I’ll begin by saying that I had done very little, if any, research on the following and was therefore going in both blind and without expectation. I find this is often the best way to go into things. However, a little more research would have gone a long way in preparing for the 15km hike around a dormant volcano (or scared me off entirely).
My friend, Chris, met me at my hotel and we were picked up sharply at 07h00 by our driver, Geff, who easily navigated the traffic-thronged Nairobi roads. We burst out of the city limits peering over the Great Rift Valley and I thought to myself ‘Goodness gracious, is that the mountain we are about to climb'? [heavily edited for politeness's sake]. After half-heartedly telling ourselves that it didn’t look so bad, we set off with a thin layer of suncream, 500mls of water each and very stylish — and very inadequate — leisure sneakers.
We were not prepared for what awaited us. The hike was tough; the trails either eroded or just a river of sand and the air was desperately dry thanks to the drought that grips most of Kenya. My small water bottle was but a drop in the desert that became my mouth. At one point, we were literally on hands and knees climbing up. Yet somehow we made it to the rim of the volcano.
What a sight to behold! I felt as though I was thrown into Arthur Conan Doyle’s ‘The Lost World’. If I had been able to sit and catch my breath for a moment and stare into the otherworldly forest below, I’m sure I would have spotted the head of a Brachiosaurus. But we were on a time crunch — we still had to get around the rim of Mount Longonot and back down in time to get to Lake Naivasha. I like to pack things in, okay?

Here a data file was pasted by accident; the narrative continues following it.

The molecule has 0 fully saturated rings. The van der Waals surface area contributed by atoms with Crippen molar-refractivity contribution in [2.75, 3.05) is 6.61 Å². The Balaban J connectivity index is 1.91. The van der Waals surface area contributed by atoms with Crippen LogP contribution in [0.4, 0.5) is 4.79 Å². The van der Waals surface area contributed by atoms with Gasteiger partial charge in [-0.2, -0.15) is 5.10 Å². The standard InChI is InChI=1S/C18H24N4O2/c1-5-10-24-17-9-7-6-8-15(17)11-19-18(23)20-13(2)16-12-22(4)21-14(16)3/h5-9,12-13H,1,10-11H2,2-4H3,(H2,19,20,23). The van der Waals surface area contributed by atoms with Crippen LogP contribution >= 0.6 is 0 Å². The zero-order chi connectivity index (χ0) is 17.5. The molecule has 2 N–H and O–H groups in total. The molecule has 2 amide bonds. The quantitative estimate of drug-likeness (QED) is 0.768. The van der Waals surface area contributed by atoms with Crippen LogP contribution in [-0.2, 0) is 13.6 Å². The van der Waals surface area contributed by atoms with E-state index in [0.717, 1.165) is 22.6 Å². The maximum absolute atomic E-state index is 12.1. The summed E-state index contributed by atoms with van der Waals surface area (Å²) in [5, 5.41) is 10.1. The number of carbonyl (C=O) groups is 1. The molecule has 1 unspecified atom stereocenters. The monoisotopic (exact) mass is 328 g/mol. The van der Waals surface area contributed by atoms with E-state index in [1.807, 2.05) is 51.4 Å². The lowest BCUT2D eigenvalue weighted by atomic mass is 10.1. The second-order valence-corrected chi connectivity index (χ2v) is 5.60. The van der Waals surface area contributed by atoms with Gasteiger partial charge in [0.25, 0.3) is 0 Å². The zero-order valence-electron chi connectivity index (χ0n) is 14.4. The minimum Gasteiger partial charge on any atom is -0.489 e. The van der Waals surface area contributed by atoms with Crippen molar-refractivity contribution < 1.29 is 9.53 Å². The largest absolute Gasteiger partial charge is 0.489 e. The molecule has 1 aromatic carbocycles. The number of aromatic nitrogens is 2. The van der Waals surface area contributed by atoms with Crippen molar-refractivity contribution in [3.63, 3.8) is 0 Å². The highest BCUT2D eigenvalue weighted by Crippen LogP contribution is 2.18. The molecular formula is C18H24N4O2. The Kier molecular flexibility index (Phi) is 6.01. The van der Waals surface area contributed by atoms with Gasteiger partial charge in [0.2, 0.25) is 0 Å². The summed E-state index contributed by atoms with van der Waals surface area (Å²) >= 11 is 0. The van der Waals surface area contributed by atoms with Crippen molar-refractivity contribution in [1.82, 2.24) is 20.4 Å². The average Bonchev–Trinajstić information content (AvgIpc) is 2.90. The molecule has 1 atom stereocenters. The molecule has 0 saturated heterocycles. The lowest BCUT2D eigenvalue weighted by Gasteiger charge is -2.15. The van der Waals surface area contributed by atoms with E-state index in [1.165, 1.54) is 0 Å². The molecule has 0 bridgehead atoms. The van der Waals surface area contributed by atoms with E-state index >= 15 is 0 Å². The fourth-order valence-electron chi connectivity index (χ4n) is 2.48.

And so, we skidded and scrabbled our way — all the while crying out as the view changed ever so slightly, looking into the volcano and out. It really was marvellous. Here’s an insider tip: the views from the peak are somehow less dramatic than those from the lower bits of the rim. My theory is that the peak just lends drama to the scene. So you don't necessarily need to go all the way round.
Five hours after we left, we found ourselves throwing money at the delighted man at the gate in order to buy 1ltr waters and cokes. Our thirst still not quenched, we tucked into Geff’s water supply on the drive to Lake Naivasha. Here we were met by a very kind young man who handed us the world’s brightest life vest which complimented my shorts and t-shirt burn nicely and we were ushered onto an old but sturdy boat.
It was hard to believe that we had gone from somewhere so dry and unwelcoming to this oasis in such a short time. Great white pelicans met us at the boat and smiley fishermen waved as they cast their nets. Hippos (who were alarmingly close) opened their mouths for us to peer inside for a close eye-level inspection. For one hour, we spotted all sorts of waterbirds, huge pods of hippos, giraffes and waterbucks aplenty – the perfect lazy tonic after a hard hike. And then, we were bundled back into Geff’s vehicle and were back on the road to Nairobi. Dusty, crispy, but smiling from ear to ear.
Lake Naivasha is an interesting microcosm of human-wildlife cohabitation. Floods and COVID-19 have had a marked impact on the people living around the lake, forcing many into fishing on the lake which is heavily populated by hippos — the most dangerous animals to humans. This article in National Geographic is a very interesting read for those wanting to learn more.
Filed under: East Africa Travel
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